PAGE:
Since 2007, Simoco has worked closely with WPD to install one of the largest analogue MPT1327 private mobile radio (PMR) voice networks in Europe, based on the Simoco Xfin system. The network was expanded in 2012 and WPD strategy has been to enhance this core network and introduce services such as SCADA (supervisory control and data acquisition) technology.

WPD asked Simoco to consider using the PMR systems in the Midlands to carry secondary SCADA telemetry data owing to poor coverage, interference and reliability issues. WPD was looking to move away from its current GPRS solution, used in this area to connect some 8000 devices.

Following a number of lab- and field-based trials, Simoco developed a solution that uses a digital mobile radio (DMR) network to transmit mission critical low-band data. It utilizes the available VHF spectrum but adopts an architecture design similar to the existing UHF solution currently deployed in the Midlands. WPD describes this alternative solution as licensed VHF open channel.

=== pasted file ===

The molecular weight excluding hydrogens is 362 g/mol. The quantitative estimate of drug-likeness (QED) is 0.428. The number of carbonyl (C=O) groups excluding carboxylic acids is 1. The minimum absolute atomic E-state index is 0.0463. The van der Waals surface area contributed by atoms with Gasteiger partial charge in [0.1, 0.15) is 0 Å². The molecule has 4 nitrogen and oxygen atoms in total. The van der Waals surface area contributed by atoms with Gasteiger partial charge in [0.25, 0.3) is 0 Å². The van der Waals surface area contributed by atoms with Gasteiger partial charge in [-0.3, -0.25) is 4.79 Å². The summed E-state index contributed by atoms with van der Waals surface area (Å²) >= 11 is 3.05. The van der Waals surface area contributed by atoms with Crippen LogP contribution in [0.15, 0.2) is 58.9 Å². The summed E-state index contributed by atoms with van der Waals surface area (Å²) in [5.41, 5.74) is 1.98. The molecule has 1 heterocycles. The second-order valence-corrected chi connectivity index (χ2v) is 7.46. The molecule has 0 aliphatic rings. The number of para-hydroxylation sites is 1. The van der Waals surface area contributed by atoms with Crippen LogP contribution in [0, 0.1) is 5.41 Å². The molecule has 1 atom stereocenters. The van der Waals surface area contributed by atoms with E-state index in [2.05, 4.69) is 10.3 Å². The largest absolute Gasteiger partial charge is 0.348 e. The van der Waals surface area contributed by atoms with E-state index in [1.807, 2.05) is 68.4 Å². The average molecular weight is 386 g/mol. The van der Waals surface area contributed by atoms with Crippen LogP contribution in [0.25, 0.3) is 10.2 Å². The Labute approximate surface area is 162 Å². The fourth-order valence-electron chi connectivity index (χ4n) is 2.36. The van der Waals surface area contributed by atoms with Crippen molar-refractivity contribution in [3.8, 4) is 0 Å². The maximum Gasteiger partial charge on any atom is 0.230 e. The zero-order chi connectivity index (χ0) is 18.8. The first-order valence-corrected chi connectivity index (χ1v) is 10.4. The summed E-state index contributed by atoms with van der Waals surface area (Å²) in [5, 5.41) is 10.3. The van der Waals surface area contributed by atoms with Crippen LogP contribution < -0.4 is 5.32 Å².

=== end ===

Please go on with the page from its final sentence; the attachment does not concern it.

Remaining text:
Robust voice cummunications are vital during an outage

Surf Telecoms, a wholly-owned subsidiary of WPD, is responsible for monitoring and maintaining the utility network. The company operates two network management centres 24 hours a day, 365 days a year. Maintenance teams have an immediate response time and four-hour fix targets for all bandwidth service affecting faults.

Simoco Pulse installation at WPD

Credit: Simoco

Surf Telecoms Manager Kevan Scott says: “WPD operates a ‘Target 60’ initiative, which aims to restore power within 60 minutes in the vast majority of cases.

“If lengthy power outages occur, utility companies can be fined heavily by the industry’s regulator if it is not possible to fix them in a quick and cost-effective manner.”

WPD was provided with Simoco Pulse, a DMR Tier III trunked solution, which uses a fully-integrated IP network to connect information sent from data modems or RTUs to SCADA masters. This functionality makes it easy to scale the solution to include more modems, RTUs or even voice transmission to the same network. It means DMR becomes a practical way of managing a large and complex amount of information, with operators and maintenance teams having constant insight into grid performance and any locations where issues have occurred.